Thursday, November 1, 2012

Waiting on the third strike

Lately in the church, we've started to make some (more) changes to worship.  The worship committee met in September and wanted to mix some things up.  So, we did.  And I caught a good bit of flack for it.  Some folks are begging for the church to grow, and others don't see that change is a necessary part of that, or maybe simply don't want things to change.  

It has been wearing on me, to say the least.  In a discussion about it a few weeks ago, someone asked how many people are really frustrated with the changes.  I thought probably only 2-3%. Which is sort of ironic since the 2-3% make 90% of the complaints.  

Sometimes it helps to have perspective.  

With that, we created a chart of sorts that helped us see that there are probably a couple folks on either end of the spectrum, those that are over the moon with the changes, those on the other end of the spectrum that totally hate what is happening, and then various groups in the middle.  For the folks totally opposed to what is happening, we indicated that they have 2 strikes against us. And for many of them, they are waiting for the third strike.  The folks in the next group over have 1 strike against us.  If we don't attend to the strike (read: resentment, hurt, neglect, offense) then they can easily move into the 2 strike range.  But if we do mend what is broken, we can erase the current strike against us (read: the church) and hopefully grow together toward the future God has for us.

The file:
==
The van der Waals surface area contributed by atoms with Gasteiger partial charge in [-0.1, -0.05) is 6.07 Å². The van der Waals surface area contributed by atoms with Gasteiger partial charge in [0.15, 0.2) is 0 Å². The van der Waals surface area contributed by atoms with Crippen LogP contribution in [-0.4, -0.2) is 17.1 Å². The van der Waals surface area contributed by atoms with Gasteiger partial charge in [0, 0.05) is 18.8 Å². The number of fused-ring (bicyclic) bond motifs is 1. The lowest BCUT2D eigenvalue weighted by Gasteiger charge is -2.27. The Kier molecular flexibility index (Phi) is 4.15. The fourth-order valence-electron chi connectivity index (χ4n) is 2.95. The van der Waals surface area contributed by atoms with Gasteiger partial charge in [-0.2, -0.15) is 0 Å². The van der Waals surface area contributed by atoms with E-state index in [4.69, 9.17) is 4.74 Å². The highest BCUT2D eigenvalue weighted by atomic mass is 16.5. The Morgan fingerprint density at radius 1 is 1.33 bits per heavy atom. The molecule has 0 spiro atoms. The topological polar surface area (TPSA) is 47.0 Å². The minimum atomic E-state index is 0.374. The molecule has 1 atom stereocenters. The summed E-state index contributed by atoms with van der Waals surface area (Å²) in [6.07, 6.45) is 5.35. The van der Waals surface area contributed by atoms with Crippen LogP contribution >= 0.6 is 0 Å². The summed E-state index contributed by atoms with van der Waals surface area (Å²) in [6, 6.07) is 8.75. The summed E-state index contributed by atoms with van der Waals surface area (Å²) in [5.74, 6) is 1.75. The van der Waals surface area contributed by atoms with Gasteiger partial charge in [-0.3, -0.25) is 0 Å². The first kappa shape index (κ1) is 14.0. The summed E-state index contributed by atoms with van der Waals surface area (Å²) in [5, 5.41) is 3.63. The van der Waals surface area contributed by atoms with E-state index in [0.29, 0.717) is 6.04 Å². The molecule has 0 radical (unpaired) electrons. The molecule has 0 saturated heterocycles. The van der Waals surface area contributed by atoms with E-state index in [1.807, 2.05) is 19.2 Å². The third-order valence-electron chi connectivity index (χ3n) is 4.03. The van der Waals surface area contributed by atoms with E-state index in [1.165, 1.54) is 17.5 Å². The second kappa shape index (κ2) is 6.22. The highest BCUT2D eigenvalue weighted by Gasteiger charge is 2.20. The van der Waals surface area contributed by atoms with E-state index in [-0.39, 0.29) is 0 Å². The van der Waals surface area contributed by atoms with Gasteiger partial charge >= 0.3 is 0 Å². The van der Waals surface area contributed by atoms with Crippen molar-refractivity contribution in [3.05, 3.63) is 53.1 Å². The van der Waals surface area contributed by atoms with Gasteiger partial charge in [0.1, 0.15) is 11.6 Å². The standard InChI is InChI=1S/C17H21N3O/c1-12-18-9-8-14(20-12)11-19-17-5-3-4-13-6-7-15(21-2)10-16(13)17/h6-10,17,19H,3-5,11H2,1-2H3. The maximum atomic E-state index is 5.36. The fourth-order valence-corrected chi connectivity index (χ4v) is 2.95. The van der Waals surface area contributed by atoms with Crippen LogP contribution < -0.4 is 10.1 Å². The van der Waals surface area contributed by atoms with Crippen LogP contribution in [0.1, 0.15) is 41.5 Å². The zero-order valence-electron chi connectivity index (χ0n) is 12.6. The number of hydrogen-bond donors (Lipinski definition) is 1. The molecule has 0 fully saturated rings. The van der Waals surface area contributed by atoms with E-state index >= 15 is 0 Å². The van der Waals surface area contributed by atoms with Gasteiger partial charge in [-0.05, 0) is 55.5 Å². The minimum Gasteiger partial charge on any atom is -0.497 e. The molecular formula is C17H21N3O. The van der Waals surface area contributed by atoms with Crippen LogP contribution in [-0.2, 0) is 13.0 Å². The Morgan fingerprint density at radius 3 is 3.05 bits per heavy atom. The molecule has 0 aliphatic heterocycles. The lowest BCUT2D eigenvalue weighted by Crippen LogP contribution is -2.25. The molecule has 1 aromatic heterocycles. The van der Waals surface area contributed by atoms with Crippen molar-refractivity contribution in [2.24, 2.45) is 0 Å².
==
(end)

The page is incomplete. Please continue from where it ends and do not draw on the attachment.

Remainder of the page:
Those opposed to the changes in worship aren't the only 2 strike folks, we have others who have been hurt or forgotten by the church. They too have 2 strikes against us.  Some folks are hoping for a home run, and others are convinced we won't get it right and are waiting for the third strike to happen. 

As a pastor, it's an awkward and taxing place to be in ministry.   We want people to be a part of the community and to feel welcome and comfortable.  Most of us don't want anyone to leave the church on bad terms.  That being said, erasing strikes is time and energy intensive work.  And you aren't guaranteed it will be effective.  

The other day, I took some time to talk to some 2 strike people from the church.  In many ways, I went into the conversation thinking it was a lost cause.  But from what was said, I think some of these folks needed to be wanted, remembered, and cared for.  It wasn't so much about the "strikes" being held, as it was the lack of attention to the hurts that were inflicted.  I don't know how these folks will respond in the long run, but I do know the conversations seemed more than worthwhile.